During the first half Macquarie generated $855m in gains on sales, almost twice as high as any period since the financial crisis, and the broker agrees the group may have decided to harvest embedded gains on a number of investments it has made over the last few years.
Credit Suisse makes some compositional changes to its FY17 estimates and downgrades to Neutral from Outperform to reflect the fact the stock price is approaching the target and earnings growth is peaking. This broker also points to an historically high level of realised embedded gains in the first half but suspects this might be overstated, in that the first half included the life insurance business gain which does not sit in the principal investment portfolio.
Morgan Stanley also suggests underlying revenue trends were weaker and that earnings will peak this year. Still, the broker flags the prospect for upgrades in the second half and notes the diversified business mix, a strong balance sheet and 5.5% dividend yield underpin the stock. The dividend was up 19% to $1.90 and the pay-out ratio was 62%, which is at the bottom end of the target range of 60-80%.
The broker does not expect quite the same split as in prior years because the seasonality of the group has been reduced and the first half was boosted by gains on sale. Nevertheless, Morgan Stanley raises its FY17 dividend forecast by 10% to $4.40, which equates to a 71% pay-out ratio.
Deutsche Bank suggests the strong run in the share price over the last six months appears to have priced in the group’s strengths and believes there is cause for concern with the prospect of rising global rates and removal of stimulus by central banks. The prospect of the US Federal Reserve raising rates at its December meeting is casting a shadow over equity market and, perhaps, the broker muses, over asset values generally.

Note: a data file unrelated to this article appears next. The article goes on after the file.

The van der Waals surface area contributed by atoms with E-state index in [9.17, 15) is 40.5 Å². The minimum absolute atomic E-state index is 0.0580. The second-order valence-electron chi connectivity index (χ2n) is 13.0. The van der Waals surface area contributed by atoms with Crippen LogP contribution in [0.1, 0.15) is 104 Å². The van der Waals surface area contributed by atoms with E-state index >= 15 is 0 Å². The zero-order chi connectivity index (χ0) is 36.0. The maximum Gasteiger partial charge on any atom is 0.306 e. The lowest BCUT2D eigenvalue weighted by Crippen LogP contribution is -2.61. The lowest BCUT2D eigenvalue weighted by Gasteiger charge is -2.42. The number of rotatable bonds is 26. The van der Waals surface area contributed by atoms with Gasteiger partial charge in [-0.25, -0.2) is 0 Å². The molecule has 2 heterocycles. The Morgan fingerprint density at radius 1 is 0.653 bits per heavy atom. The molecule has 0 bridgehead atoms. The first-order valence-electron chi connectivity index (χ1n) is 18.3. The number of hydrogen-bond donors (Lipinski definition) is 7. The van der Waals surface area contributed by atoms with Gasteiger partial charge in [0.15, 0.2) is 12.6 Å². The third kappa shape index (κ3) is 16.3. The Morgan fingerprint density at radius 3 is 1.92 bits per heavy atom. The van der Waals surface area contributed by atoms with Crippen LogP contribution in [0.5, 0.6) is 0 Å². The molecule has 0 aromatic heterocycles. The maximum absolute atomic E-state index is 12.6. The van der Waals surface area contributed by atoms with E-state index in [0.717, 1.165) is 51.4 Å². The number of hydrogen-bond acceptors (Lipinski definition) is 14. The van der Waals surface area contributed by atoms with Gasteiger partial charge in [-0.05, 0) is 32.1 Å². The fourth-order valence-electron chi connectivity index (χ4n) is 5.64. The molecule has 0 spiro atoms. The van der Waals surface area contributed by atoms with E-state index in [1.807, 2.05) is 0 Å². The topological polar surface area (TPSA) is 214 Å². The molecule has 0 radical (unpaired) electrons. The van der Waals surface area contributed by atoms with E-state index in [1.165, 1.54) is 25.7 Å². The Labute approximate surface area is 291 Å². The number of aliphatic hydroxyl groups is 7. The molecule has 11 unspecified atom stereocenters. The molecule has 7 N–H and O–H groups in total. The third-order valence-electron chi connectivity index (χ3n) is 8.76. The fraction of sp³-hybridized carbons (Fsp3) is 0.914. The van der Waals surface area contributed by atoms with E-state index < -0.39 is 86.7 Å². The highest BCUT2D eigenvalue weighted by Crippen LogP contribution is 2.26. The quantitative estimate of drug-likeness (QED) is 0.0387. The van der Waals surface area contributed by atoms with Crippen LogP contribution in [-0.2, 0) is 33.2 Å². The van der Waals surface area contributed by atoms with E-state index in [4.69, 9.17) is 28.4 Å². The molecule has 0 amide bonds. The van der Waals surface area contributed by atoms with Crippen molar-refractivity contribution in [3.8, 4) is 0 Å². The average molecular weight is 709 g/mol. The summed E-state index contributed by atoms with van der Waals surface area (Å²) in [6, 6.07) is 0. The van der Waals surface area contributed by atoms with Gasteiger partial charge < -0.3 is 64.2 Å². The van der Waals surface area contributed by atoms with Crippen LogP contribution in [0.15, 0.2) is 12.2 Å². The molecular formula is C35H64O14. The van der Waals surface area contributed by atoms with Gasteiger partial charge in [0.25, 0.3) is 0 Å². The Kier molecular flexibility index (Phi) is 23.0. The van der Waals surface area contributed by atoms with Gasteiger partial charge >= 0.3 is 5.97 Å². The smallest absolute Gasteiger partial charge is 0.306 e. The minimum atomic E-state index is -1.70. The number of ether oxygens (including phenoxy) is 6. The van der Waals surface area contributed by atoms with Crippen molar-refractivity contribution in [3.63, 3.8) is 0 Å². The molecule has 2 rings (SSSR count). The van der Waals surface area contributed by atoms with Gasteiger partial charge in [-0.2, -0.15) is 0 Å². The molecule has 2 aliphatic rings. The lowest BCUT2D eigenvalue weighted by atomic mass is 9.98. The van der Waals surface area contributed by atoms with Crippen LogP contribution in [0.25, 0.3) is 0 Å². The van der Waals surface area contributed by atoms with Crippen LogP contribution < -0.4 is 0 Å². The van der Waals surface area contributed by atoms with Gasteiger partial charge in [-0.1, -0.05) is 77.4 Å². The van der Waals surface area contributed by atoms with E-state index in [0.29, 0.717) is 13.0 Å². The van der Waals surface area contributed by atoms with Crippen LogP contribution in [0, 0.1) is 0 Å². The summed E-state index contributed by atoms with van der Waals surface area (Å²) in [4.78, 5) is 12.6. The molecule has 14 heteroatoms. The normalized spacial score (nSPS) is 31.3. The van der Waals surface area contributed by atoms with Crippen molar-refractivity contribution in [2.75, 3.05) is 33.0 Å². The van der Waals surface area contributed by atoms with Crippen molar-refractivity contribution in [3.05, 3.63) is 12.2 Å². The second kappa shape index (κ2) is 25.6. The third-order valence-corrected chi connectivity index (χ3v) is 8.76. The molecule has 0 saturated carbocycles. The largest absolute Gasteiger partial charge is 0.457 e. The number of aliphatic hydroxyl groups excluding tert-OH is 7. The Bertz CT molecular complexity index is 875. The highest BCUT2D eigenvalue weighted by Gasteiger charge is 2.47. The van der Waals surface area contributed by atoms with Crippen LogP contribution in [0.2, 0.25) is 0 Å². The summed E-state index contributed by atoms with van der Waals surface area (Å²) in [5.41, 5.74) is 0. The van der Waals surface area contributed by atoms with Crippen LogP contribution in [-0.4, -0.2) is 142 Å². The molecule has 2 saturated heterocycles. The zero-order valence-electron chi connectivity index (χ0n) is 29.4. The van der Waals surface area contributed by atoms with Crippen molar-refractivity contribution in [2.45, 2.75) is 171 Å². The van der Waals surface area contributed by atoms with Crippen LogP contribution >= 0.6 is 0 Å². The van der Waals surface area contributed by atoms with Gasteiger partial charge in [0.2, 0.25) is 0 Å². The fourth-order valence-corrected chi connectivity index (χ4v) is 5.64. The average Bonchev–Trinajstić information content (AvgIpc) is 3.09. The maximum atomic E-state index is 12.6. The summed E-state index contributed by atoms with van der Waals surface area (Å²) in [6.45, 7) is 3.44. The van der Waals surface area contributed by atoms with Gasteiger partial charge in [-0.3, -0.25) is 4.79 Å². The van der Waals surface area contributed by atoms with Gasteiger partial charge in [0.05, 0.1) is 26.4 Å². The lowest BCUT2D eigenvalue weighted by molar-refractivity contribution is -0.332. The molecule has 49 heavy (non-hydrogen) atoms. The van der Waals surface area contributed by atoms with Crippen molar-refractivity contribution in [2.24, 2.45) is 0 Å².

ASX-listed utilities and infrastructure stocks have already sold off in anticipation, Deutsche Bank notes, and as the number one manager of these types of assets globally this could present headwinds for Macquarie’s infrastructure and real asset portfolio. In this context the valuation appears only fair and the broker downgrades to Hold.
Morgans observes some softness in underlying revenue trends in certain divisions in the first half such as corporate and asset finance, where net operating income was down 3% from lower loan volumes. Also, in asset management, where the increase in base fees was less than 1% despite funds under management being 3% higher. Commodities and financial market net interest income was down 16% on lower commodities trading activity.
Additionally, the Macquarie securities business, which experienced a 3% decrease in profit to $18m on weaker Asian trading activity, continues to struggle in the broker’s view. Morgans likes the stock longer term but believes it is now trading closer to fair value and agrees earnings risks are heightened, given an uncertain global macro backdrop.
There is one Buy rating on FNArena’s database (UBS), five Hold and one Sell (Citi). The consensus target is $78.21, which signals 1.9% in downside to the last share price. This compares with $76.69 ahead of the results. Targets range from $75.00 (Morgan Stanley) to $85.00 (Credit Suisse). The dividend yield on FY17 and FY18 forecasts is 5.2% and 5.6% respectively.